Bruce Springsteen sings about glory days.
Will these characters be singing the same song?
Will they leave school only to pine for the time they spent in high school?
The characters in Springsteen’s song do.
But life is a little different for the characters in the Possibility Project’s story.
They deal with depression, homosexuality, rape and self image. And they deal with it every day.
“Each of the main characters goes through a different crisis,” Emily Townsend said.
She’s 18 and newly graduated from Baton Rouge Magnet High School. She’ll be attending Nicholls State University.
But that’s in the fall. First, she will join her 21 fellow members of The Possibility Project in staging The Glory Days.
That’s the title of The Possibility Project’s original musical production, which will be performed at 7:30 p.m. Saturday, June 9, in the Claude L. Shaver Theatre in the LSU Music and Dramatic Arts Building.
Yes, The Glory Days. Are high school years really glorious? Or is triumph found in survival?
“They decide the path the production takes,” David Coley said. “We start talking in October, and they decide what issues are important to them.”
Coley is in his second year as artistic director for the Possibility Project, which examines the interrelationship of problems and conflicts that concern youth.
“Each year, The Possibility Project has two goals,” Coley said.
“They write, produce and perform an original musical from their lives and ideas for positive change. And they design, execute and evaluate community change projects that will improve their cities’ communities.”
Baton Rouge’s group is a branch of The Possibility Project’s international program, which formerly was known as City of Peace. As mentioned by Coley, the group began meeting in October.
And the group is represented by four schools this year: Baton Rouge Magnet High School, the Runnels School, McKinley Senior High School and the East Baton Rouge Lab Academy. Home-school students also are participating.
“We try to get the word out to all the area schools about the project,” Coley said.
“A lot of times, students find out about it through word-of-mouth.”
The group mostly is made up of ninth through 12 graders, though some college students have participated.
“As long as you are under 20, you can be a part of it,” Coley said.
All members must audition, though membership isn’t based on acting talent. Usually, all who apply are accepted.
Now the participants are ready to deliver their story to Baton Rouge audiences.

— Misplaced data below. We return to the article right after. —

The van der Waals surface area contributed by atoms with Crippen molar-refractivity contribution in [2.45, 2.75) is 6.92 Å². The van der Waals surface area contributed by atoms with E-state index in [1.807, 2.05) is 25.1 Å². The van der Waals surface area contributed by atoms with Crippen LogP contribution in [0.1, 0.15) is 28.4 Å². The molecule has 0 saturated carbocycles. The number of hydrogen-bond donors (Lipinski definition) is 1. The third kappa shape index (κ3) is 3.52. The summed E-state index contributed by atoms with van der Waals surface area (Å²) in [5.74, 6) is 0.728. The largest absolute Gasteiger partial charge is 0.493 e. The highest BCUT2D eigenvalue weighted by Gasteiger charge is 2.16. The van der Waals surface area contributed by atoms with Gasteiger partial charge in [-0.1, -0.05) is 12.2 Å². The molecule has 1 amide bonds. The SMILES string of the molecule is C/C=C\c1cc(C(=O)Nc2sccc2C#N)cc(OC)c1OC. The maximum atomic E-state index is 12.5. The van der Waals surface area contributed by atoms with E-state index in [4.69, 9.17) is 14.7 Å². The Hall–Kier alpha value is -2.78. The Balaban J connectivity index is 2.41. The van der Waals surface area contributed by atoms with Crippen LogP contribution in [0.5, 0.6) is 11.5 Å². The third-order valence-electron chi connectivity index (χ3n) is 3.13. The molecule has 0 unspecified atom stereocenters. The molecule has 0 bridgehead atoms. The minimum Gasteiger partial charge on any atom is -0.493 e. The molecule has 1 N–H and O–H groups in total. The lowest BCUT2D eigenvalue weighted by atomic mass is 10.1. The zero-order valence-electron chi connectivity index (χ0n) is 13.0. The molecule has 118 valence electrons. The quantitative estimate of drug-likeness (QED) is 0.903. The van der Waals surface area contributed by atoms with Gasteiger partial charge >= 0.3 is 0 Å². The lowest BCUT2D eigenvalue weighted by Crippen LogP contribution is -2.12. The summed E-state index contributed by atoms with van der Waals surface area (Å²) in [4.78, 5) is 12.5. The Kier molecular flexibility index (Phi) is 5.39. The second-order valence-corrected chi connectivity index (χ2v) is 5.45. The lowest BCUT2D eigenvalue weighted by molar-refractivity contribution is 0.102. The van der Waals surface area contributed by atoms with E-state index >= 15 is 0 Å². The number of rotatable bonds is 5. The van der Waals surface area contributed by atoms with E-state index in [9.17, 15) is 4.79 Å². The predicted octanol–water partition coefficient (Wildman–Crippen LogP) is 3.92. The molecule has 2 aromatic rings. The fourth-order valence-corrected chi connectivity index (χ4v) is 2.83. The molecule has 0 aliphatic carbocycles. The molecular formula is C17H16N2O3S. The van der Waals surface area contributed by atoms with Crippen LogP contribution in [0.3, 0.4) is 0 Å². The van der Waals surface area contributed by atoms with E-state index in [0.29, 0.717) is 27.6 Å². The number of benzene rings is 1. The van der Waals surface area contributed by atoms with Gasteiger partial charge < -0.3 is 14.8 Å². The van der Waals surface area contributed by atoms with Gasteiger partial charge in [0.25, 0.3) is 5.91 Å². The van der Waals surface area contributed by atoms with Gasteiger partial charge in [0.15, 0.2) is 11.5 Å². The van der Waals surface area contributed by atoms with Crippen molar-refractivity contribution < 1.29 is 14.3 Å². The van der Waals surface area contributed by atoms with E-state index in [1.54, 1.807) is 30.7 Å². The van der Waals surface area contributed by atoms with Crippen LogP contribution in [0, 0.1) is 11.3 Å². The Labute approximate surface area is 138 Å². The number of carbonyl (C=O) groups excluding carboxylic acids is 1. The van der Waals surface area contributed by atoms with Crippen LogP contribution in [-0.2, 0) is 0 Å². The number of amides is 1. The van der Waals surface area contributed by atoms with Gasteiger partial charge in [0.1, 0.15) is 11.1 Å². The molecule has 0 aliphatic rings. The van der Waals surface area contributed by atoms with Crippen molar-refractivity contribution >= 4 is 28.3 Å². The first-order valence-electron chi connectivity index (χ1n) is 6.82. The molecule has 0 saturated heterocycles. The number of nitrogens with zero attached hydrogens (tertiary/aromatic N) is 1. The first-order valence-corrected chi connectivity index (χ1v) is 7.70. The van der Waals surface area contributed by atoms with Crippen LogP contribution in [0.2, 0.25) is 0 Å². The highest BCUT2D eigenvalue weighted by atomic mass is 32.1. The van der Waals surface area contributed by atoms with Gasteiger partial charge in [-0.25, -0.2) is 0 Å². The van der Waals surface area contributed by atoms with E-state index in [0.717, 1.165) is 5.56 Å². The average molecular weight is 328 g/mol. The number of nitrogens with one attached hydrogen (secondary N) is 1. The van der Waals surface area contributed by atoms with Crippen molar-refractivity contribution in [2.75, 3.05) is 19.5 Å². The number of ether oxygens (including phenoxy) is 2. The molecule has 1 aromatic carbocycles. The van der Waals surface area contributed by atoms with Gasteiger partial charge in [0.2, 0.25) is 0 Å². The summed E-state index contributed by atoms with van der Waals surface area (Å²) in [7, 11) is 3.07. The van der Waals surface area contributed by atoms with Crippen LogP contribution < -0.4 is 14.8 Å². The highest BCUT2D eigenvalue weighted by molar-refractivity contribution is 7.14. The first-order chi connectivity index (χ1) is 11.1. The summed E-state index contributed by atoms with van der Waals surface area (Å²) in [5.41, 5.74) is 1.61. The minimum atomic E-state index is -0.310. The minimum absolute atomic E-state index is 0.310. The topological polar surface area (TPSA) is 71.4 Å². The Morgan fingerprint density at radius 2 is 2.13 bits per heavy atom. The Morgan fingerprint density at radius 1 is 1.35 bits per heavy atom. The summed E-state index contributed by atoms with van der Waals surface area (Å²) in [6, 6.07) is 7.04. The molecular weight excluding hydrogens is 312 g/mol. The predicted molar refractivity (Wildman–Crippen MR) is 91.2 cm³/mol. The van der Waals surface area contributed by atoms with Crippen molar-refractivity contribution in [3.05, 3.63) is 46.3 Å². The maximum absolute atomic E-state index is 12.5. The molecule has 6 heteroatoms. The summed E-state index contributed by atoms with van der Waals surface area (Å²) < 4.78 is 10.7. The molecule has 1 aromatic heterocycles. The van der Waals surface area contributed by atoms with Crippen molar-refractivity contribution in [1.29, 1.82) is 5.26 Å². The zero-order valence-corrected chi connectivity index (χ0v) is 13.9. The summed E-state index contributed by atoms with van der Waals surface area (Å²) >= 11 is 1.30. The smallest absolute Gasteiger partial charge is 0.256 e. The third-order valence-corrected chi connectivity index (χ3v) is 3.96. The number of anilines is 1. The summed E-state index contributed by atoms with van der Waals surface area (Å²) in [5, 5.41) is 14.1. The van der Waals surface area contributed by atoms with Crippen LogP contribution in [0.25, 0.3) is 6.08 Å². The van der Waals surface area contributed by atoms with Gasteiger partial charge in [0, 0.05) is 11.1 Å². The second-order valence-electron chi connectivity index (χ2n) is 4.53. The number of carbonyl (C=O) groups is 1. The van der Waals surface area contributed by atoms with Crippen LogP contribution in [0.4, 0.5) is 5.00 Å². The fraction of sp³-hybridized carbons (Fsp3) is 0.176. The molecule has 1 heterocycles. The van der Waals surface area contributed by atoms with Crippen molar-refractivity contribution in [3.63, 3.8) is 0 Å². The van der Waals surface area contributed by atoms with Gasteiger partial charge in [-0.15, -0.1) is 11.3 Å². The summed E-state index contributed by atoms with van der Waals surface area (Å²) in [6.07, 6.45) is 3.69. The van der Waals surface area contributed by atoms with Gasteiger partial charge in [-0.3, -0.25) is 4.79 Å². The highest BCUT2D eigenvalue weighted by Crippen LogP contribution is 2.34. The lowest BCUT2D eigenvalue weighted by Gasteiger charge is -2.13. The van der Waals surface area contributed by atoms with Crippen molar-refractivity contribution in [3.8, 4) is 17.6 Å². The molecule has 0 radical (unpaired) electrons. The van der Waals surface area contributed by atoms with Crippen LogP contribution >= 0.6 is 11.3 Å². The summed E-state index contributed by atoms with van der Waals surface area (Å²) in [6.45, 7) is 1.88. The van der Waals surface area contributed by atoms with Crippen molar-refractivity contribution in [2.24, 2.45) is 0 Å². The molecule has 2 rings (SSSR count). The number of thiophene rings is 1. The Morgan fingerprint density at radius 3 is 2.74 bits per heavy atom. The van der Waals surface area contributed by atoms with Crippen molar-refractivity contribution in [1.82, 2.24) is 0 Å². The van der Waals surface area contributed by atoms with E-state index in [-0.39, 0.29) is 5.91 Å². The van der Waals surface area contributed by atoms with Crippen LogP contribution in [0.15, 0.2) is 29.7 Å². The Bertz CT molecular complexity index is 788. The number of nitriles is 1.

The group performed The Glory Days on June 1-2 on Baton Rouge Little Theater’s Second Stage, where it was both put together and rehearsed.
“They wrote the play, and they also wrote the lyrics,” Coley said. “They told our musical director how they wanted the song to go, and he wrote the music.”
“There are really only three songs in the play,” William Ingram later added.
Ingram is 17 and will be a senior at Baton Rouge Magnet High in the fall. He joined Townsend and fellow Baton Rouge High student Aidan Harger in this conversation. Harger also is 17 and will be a junior in the fall.
“The songs connect the story,” Ingram said.
The story follows a freshman girl through her high school experience. She quickly learns that high school isn’t anything as it’s portrayed in movies, especially when witnessing fellow students deal with individual struggles. The girl and her classmates come to the realization that they must rely on each other if they want to survive these glory days.
Now, the issues here are obviously heavy, and the show contains some language geared toward mature audiences.
“But we do have some lighter moments,” Harger said. “You have to have that.”
It’s true. Even in real life people need to laugh, and there was some laughter at this moment when choreography was mentioned.
“Everyone in the cast is in the play,” Townsend said. “And everyone dances.”
Harger and Ingram glanced at each other. They’ll be the first to admit that dancing on stage isn’t their strongest talent.
“But it’s nothing complicated,” Ingram said. “The steps are basic and easy enough for everyone to learn.”
Besides, the glory isn’t in the dancing but in the message.
And the message here is powerful.
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